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Study Reveals New Clues to Help Understand

For people who suffer from various psychiatric and neurological conditions, brain stimulation has become an increasingly important treatment option in the recent decades.

Deep Brain Stimulation

Deep Brain Stimulation

Brain simulation techniques can be divided into two broad categories, invasive and noninvasive. Both of them work by targeting specific sites in the brain to adjust the overall brain activity. Among the most well-known invasive techniques is the deep brain stimulation (DBS) which requires a brain surgery and is approved by the U.S. Food and Drug Administration (FDA). This process is typically used for treated Parkinson's disease and this process requires an electrode to be inserted in the brain. Among the noninvasive techniques is the transcranial magnetic stimulation (TMS) which can be administered from outside the head. This treatment is currently approved for treating depression.

Brain stimulation has resulted in dramatic benefits to patients with such disorders, which has motivated researchers to test if it can be useful in treated patients suffering from other diseases. The problem is that doctors have been unable to pinpoint which are the ideal sites to administer simulation in a given patient for a given condition.

A new study led by investigators at Beth Israel Deaconess Medical Center (BIDMC) in the Proceedings of the National Academy of Sciences (PNAS) suggest that brain networks which consists of the interconnected pathways that link brain circuits to one another can assist in selection of ideal spot for brain stimulation therapies.

Michael D. Fox, MD, PhD, First author of the study, an investigator in the Berenson-Allen Center for Noninvasive Brain Stimulation and in the Parkinson’s Disease and Movement Disorders Center at BIDMC remarked that although different types of brain stimulation are currently applied in different locations, it has been found that the targets used to treat the same disease are nodes in the same connected brain network. This can have a direct implication on how brain stimulations are administered to treat diseases.

For example, in order use brain stimulation to treat Parkinson’s disease or tremor an electrode need to be inserted deep in the brain. Getting the same effect with noninvasive stimulation is difficult, as the spot is deep in the brain. However, by looking at the brain’s network connectivity, sites can be identified on the surface of the brain that is connected with the deep spot site. Hence, that deep spot can also be stimulated noninvasively.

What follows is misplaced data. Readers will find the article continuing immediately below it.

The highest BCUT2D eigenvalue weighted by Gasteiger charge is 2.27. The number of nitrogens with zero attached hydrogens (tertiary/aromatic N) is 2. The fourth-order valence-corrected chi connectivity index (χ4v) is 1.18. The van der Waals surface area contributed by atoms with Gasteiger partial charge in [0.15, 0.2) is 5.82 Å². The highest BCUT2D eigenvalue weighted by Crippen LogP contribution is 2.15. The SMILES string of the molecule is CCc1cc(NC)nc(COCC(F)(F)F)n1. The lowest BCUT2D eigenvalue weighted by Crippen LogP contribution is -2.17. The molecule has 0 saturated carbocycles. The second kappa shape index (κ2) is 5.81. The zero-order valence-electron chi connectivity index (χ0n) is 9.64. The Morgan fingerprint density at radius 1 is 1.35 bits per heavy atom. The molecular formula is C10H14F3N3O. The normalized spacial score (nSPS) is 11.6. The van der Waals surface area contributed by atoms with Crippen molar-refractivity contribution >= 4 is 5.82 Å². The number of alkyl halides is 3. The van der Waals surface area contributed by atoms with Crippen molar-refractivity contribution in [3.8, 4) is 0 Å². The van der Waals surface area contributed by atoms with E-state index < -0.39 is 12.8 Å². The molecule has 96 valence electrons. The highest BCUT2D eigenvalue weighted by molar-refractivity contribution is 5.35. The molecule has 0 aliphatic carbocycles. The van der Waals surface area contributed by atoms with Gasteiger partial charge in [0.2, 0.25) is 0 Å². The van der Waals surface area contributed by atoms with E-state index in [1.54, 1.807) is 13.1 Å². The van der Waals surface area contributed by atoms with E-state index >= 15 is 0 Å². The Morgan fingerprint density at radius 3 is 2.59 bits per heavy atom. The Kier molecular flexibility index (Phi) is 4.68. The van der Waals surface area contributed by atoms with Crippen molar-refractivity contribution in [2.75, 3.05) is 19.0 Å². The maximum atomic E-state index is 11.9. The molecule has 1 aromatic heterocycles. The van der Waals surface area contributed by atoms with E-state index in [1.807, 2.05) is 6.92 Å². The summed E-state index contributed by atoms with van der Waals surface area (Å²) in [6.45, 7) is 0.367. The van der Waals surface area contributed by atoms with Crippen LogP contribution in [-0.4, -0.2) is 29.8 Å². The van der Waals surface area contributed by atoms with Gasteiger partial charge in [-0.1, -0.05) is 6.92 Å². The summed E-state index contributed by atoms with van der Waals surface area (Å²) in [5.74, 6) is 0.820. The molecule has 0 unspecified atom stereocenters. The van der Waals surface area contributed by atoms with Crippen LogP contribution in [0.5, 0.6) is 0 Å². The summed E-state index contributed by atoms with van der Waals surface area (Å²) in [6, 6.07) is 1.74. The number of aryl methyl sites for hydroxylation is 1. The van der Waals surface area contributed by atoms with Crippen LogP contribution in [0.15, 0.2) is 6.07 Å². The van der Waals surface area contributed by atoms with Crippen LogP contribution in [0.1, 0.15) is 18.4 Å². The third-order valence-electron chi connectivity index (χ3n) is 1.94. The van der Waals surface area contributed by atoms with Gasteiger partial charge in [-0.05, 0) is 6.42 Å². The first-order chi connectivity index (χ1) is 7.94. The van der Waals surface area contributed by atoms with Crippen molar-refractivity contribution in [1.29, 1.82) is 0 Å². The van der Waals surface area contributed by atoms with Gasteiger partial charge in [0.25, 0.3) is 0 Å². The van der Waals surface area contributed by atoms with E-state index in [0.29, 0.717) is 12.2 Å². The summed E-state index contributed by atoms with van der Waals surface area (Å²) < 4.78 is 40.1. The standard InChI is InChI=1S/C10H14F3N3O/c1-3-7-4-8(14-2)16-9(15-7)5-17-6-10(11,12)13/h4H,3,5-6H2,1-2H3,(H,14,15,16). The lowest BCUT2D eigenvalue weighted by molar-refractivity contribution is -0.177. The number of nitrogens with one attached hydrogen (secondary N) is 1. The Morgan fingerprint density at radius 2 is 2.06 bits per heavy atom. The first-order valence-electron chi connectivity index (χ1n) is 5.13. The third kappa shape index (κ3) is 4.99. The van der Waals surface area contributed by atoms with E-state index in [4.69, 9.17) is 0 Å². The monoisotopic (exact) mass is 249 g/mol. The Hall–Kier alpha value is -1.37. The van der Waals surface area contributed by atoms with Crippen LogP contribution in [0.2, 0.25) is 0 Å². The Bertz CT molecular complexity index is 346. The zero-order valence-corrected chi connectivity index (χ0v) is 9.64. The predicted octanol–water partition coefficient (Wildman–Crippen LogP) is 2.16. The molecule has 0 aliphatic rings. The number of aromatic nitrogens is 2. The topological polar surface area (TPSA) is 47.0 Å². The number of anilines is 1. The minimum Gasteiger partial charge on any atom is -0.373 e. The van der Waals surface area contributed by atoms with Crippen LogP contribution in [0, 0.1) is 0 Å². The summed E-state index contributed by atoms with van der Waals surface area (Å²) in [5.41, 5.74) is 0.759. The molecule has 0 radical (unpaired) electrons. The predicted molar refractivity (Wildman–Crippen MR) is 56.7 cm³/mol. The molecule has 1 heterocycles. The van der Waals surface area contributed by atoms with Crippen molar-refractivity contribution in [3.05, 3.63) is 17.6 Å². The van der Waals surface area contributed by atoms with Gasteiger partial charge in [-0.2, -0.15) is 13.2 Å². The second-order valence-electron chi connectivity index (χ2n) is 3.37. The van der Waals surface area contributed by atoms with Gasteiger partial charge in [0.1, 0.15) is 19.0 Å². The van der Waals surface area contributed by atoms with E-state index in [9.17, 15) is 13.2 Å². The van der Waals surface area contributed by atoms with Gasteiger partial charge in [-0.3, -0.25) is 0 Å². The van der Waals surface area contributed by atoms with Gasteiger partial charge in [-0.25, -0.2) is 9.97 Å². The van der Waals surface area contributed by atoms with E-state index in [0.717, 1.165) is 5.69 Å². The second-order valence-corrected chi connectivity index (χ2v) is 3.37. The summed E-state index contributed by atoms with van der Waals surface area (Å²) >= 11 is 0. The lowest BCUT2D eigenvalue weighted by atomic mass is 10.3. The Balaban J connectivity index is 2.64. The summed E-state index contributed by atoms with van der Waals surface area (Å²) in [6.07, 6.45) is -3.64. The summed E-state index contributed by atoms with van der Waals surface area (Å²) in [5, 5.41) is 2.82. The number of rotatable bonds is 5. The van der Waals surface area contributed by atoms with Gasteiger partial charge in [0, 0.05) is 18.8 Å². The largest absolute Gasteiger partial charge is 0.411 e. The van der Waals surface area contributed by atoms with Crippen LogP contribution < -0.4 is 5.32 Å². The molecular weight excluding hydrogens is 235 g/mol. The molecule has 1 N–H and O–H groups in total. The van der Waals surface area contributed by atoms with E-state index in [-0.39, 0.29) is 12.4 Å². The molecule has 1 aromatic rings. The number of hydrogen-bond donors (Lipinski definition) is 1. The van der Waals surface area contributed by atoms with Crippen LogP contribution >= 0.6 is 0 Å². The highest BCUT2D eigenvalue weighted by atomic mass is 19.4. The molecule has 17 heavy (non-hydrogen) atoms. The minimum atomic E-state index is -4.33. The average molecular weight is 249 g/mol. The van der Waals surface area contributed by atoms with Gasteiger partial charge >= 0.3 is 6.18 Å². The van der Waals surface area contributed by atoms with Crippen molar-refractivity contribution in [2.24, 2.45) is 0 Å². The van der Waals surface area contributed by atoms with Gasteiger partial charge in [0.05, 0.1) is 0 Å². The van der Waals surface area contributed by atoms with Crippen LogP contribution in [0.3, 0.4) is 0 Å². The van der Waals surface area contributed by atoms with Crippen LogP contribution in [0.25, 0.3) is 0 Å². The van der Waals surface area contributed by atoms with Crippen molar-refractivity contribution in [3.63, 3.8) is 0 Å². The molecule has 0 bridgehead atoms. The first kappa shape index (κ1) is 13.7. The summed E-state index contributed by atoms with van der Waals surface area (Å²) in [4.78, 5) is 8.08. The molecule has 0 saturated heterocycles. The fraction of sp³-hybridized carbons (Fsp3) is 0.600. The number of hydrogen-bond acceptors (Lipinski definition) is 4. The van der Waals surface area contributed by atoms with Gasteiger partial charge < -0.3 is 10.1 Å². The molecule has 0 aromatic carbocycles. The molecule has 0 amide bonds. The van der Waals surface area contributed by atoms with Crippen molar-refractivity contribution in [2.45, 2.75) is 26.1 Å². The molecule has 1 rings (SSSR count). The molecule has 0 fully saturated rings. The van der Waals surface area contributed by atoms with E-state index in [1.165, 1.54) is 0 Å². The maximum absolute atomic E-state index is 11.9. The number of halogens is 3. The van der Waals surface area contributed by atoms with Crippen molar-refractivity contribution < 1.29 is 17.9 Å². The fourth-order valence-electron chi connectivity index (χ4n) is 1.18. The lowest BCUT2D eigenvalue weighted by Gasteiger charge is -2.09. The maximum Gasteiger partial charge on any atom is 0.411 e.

For this study Fox's team conducted a large-scale literature search to find out all neurological and psychiatric diseases where brain stimulation via both invasive and non-invasive techniques had shown improvement. The search found 14 such conditions namely addiction, Alzheimer’s disease, anorexia, depression, dystonia, epilepsy, essential tremor, gait dysfunction, Huntington’s disease, minimally conscious state, obsessive compulsive disorder, pain, Parkinson disease and Tourette syndrome. In the next step, they listed the stimulation sites, both deep in the brain or on the surface of the brain that was found to have been effective for the treatment of each of the 14 diseases.

In order to test the hypothesis that the various stimulation sites in the brain are different spots within the same brain network, Fox's team used a data base of functional MRI images and a technique that enabled them to see correlations in spontaneous brain activity. These correlations helped the investigators in creating a map of connections from deep brain stimulation sites to the surface of the brain. When this map was compared to sites for noninvasive brain stimulation on the brain surface, the two matched.

The study suggest that understanding the brain networks can help in understanding why brain stimulation works and how these therapies can be improved by identifying the best place to stimulate the brain for a given patient suffering from a given disease. These findings also suggest that resting-state functional connectivity can be useful for translating therapy between treatment modalities, optimizing treatment and identifying new stimulation targets.